Growing algae as rapidly growing biomass, then converting the biomass to fuels via pyrolysis, gasification, fermentation etc. does not rely upon pure algal strains, or oil production and extraction.

    The long-term key is in production of oil in sustaining colonies of microbes, which excrete the oil for easy separation from the microbes — which go on living, reproducing, and excreting oil. The exact nature of the oil will be variable depending upon what is needed (and what the microbe can survive).

    Ten years to early competitiveness. Another ten years for rapid scale up.

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  17. By paul-n on May 12, 2010 at 12:13 pm

    Takchess,

     

    I would agree with all your points there about algae oil – it sounds eerily like the promises of fusion power – always a possibility, but never a reality.

     

    RR, the reason I bring up the blue-green algae is that it can be grown, easily, at large scale.  Everyone is concentrating on the oil types you describe; very difficult to grow, controlled conditions, monoculture strains etc.

    I think a better approach is to start with what grows really, really well, and see what useful biofuel you can make from it, which may or may not be oil.  Algae can be dewatered using conventional systems used for sewage sludge, right down top 10% moisture content.  At this point you can pelletize it and you have a solid combsution fuel. Of course, you gasify it to make methanol or F-T oil too, but you will only get 30% of the energy out as the finished product.  But then again, when the algae is used for oil production, that’s all the yield you get.

    I like the approach of this company in NZ;

    http://www.aquaflowgroup.com/p…..wastewater

    They are growing wild strains, in open ponds of sewage effluent, several acres of them,and harvesting an dewatering the algae.  They are still working out what to do with the algae, and have done oil production tests (Honeywell has partnered with them on this), though I am not convinced this is the best route to go.

    But the fact is, they have (by algae standards) a large operation, and a growing wild algae with minimal inputs, analagous to ordinary farming, where as the PBR approach is the equivalent of greenhouse farming – intensive and high yield, but not very scalable.

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  18. By rrapier on May 12, 2010 at 1:25 pm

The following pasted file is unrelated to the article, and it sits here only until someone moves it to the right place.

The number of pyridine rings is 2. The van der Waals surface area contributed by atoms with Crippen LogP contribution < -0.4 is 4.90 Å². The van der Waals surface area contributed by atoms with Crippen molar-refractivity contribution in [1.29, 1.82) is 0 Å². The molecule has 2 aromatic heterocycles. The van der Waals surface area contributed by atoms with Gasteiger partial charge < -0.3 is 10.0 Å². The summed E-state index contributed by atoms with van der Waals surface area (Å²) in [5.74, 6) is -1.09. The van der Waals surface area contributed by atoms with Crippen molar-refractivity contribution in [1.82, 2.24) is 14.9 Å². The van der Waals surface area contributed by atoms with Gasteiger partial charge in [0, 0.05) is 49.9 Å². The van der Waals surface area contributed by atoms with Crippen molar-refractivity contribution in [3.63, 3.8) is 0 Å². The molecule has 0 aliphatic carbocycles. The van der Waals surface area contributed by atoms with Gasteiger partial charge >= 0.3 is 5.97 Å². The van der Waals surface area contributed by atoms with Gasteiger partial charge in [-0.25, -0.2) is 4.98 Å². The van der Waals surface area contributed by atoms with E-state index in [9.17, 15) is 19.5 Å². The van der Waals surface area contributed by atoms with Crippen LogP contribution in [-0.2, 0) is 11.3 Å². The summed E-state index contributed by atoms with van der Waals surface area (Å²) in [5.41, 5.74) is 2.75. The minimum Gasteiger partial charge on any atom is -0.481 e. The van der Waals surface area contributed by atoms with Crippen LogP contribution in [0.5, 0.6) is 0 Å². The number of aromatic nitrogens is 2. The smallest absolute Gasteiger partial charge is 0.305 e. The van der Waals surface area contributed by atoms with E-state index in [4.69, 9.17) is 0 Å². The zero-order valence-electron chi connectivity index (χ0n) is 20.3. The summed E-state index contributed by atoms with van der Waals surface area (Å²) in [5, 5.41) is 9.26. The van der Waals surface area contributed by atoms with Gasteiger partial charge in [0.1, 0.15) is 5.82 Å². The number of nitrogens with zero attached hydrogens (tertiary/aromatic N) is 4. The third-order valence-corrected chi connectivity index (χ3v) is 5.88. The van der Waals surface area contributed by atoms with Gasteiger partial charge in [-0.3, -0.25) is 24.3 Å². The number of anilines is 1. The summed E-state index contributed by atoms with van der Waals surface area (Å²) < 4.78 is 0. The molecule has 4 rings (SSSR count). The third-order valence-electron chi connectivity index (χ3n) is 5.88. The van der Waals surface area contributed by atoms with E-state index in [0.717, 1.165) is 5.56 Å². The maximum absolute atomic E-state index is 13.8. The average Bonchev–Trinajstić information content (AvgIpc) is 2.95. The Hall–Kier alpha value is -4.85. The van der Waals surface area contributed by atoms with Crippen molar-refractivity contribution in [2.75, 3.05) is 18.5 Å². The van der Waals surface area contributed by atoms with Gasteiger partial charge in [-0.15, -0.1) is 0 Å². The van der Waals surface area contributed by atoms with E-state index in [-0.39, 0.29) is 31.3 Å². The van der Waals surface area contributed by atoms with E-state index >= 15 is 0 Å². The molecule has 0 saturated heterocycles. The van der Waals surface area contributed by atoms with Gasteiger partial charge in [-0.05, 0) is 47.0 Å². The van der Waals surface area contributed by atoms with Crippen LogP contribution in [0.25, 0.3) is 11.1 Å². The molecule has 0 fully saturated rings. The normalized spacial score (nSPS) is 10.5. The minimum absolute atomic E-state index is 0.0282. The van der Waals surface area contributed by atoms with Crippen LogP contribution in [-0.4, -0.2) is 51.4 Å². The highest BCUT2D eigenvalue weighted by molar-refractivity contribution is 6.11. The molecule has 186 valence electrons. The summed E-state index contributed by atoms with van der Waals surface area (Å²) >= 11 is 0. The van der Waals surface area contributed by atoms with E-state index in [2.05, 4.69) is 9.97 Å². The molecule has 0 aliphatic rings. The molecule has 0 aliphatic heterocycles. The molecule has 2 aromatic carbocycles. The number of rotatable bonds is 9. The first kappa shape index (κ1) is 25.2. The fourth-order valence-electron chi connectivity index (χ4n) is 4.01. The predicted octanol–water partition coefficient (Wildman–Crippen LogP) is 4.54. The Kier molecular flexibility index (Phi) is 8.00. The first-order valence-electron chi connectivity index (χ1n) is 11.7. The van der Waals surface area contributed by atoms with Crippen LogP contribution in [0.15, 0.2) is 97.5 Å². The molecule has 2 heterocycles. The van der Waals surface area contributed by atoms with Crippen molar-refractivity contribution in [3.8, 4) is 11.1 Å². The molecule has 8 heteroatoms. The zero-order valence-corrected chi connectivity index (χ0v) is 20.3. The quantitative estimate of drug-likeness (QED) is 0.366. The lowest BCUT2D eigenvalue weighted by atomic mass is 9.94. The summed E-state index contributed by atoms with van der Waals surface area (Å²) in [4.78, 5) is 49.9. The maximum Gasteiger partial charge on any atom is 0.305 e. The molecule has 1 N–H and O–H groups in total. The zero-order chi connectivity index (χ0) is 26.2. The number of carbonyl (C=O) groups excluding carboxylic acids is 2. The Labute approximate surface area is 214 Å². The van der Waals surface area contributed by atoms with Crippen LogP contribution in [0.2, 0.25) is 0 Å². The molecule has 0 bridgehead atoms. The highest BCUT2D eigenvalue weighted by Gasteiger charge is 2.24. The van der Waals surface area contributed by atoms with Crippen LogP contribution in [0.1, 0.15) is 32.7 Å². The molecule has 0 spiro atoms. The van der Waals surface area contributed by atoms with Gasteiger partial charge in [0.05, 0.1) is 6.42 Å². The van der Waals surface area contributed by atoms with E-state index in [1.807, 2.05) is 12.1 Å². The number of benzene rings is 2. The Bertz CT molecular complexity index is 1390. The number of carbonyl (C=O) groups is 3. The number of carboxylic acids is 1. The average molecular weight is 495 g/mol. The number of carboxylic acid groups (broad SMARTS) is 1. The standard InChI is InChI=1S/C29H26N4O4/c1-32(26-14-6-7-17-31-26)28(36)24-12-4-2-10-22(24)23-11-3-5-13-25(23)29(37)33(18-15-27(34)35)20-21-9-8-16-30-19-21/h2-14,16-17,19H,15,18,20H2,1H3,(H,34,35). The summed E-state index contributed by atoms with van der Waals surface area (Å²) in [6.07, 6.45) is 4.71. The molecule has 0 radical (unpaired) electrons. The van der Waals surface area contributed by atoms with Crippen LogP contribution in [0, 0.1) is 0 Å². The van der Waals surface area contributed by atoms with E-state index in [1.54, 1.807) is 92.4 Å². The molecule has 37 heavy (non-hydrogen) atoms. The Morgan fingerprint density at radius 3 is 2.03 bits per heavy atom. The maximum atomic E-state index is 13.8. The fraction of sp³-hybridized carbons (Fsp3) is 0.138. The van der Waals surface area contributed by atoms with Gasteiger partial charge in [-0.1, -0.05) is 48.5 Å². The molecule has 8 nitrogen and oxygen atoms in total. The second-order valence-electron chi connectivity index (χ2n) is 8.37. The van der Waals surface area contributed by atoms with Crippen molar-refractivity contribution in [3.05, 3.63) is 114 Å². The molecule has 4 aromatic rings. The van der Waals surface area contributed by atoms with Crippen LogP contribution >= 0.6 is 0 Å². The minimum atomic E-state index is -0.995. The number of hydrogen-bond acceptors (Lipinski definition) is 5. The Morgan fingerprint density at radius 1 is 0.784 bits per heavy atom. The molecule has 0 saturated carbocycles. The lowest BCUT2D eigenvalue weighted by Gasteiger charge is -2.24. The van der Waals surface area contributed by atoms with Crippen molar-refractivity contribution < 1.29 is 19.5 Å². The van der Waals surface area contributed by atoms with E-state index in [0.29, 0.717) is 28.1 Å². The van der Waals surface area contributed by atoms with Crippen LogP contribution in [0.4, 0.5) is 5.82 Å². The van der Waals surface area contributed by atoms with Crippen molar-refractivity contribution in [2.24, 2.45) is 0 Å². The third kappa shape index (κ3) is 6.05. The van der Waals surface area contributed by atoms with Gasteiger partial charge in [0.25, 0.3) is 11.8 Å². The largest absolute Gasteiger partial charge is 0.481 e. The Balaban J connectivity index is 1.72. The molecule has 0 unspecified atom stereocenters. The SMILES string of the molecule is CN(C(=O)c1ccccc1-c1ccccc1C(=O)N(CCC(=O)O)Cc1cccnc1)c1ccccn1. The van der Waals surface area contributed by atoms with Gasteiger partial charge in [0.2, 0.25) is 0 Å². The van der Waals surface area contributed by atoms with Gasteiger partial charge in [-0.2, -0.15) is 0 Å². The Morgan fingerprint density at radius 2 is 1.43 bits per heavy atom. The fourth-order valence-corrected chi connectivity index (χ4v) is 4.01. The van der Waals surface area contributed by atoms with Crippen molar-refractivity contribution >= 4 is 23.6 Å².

No one expects algal fuels to be competitive within the next 10 years.

    Oh, I know a lot of people who do. In fact, a number have contacted me as a result of this article suggesting they are already competitive. My feeling is that most of these people confuse the ease of growing algae – which is trivial – to the difficultly of growing, harvesting, extracting, and converting a specific high oil-yielding strain.

    By the way, I am reviewing a paper on algae right now. Interestingly, it uses you as a source that says algae can be produced for $0.05 per liter. The reference they used is:

    Algae biofuels for $0.20 a gallon? Message posted to:
    http://2100.blogspot.com/2009/…..k-oil.html. (2/23/10). The link is dead, though.

    RR

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  19. By rrapier on May 12, 2010 at 2:15 pm

    A gentleman who sent me a video asked me to put a message here if I wanted to talk to him again. So feel free to contact me, because I have a number of questions/comments after seeing the video.

    Thanks, RR

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  20. By Al Fin on May 12, 2010 at 3:57 pm

    I should re-phrase: No one in the business who is honest and responsible, expects algal bio-oils to be competitive with fossil fuels before 2020.

    Algae is very easy to grow. “Trivially” easy, as you say. So if you can efficiently use the quick-growing biomass to make substitutes for petroleum — as in plastics, fuels, chemicals — you can make an impact via algal biomass more quickly than via algal oils.

    Let me help you with that link: http://alfin2100.blogspot.com/…..k-oil.html . It reports on an invention that claimed to reduce the cost of separation, harvesting, and dewatering of algae from $875 per ton to $1.92 per ton! I mis-read the report, and hit “publish” a few minutes too soon. Wishful thinking. But that is not to say that such inventions are not important.

    Small improvements in the production of algal oils will eventually add up to big improvements over the margins you are quoting.

    I have been guilty of wishful thinking more than once. For a long time, I thought that big wind energy could be an important way to get society off of coal. Now I know better.

    Likewise with some of the claims being made for different types of biofuels, including algae. People — including myself — wanted to believe the claims, so we repeated them as if they were fact. Some of us are learning as we go.

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  21. By Wendell Mercantile on May 12, 2010 at 5:32 pm

    Algae is very easy to grow. “Trivially” easy, as you say.

    Also trivially easy to transform into oil ~ let it sink to the bottom of the ocean and wait 300 million years. Then bore some deep holes to recover it.

    The rub is the energy it takes to speed up a 300 million year process into a few weeks.

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  22. By Optimist on May 12, 2010 at 7:24 pm

    The fermentation approach appears to hold some promise. Cited costs in the literature were roughly an order of magnitude lower than either the open pond or PBR approaches. The caveat here is that the algae must be fed a sugar source, but the ultimate goal is to produce that sugar from cellulose. This is the approach that Solazyme is taking, and I am not betting against their eventual success.

    Why on earth would you use algae for that? Anaerobic bacteria would do just fine, with the added advantages of:
    1. Eating anything you throw at them, as opposed to expensive sugars.
    2. Producing a gaseous product that easily separates from the growth media (unlike ethanol, lipids, etc.).